March 15, 2018

302,096 tuberculosis cases undetected in Nigeria – NTBLCP



By Luminous Jannamike

ABUJA – About 302, 096 out of 407, 000 cases of tuberculosis, TB, went undetected in 2017, the National Tuberculosis and Leprosy Control Programme (NTBLCP) has revealed.



Addressing newsmen in Abuja on Thursday ahead of the 2017 World TB Day, National Coordinator of NTBLCP, Adebola Lawanson, said, “the 2017 WHO Global TB report revealed that Nigeria is among the ten countries that accounted for 64 percent of the global gap in TB case finding with India, Indonesia and Nigeria alone accounting for almost half the total gap.

“In 2017, Nigeria notified a total of 104, 904 TB cases which is 26 percent of the estimated 407, 000 TB cases for the country in the same year. This huge gap in TB case finding is much higher among children aged zero to 14 with a child proportion of seven percent for 2017.”

Against that background, she said that the Federal Ministry of Health has declared 2018 a year to accelerate finding and notification of TB cases amidst concern that Nigeria is among seven countries that accounted for 67 percent of the total global burden.

Represented by Dr. Muhammad Ozi Ahmed, the NTBLCP Coordinator said Nigeria’s declaration “aims at mobilising political commitment and resources from all levels of government and partners for the implementation of strategic TB case interventions for early TB case finding and prompt treatment.”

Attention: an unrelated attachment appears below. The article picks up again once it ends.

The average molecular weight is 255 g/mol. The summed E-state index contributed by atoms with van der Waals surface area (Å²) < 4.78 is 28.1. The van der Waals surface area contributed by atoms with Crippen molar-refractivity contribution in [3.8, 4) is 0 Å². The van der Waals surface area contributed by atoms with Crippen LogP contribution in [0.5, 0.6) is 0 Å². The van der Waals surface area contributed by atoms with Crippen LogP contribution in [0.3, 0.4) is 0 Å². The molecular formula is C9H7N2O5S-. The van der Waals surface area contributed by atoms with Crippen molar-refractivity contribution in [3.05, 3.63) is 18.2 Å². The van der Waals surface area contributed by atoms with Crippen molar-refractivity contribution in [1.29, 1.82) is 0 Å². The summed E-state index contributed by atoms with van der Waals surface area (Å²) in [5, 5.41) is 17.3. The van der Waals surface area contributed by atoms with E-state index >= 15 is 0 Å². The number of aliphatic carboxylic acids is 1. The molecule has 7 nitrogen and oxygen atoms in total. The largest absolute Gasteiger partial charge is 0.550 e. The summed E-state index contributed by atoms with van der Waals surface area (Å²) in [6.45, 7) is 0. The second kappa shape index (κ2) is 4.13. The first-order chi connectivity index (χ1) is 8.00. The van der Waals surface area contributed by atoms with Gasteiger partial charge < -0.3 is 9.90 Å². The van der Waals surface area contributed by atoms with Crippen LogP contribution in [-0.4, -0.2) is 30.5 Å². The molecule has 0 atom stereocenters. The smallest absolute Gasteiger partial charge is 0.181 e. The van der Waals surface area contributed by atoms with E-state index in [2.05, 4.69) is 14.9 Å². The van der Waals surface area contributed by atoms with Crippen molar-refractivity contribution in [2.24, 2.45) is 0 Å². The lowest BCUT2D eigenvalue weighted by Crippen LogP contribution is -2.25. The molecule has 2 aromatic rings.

Lawanson, however, noted that “achieving the reduction in TB incidence rate for attainment of the 90-90-90 target target of the END TB strategy will be a mirage, if something drastic is not done.”

On his part, Dr. Bassey Nsa, Country Director (Challenge TB program) of KNCV, which partners the Federal Ministry of Health in TB control, treatment and prevention, said a lot more political commitment and funding is required from governments at all levels to bring down the fight Nigeria’s TB scourge.

“Government’s political commitment towards fighting the scourge of TB is not enough. Government’s put in about four out of 15 percent supposedly set aside as TB commitment. Partners put in about 60 percent. That means we have about 64 percent funding commitment. There are still funding gaps that need to be filled,” he said.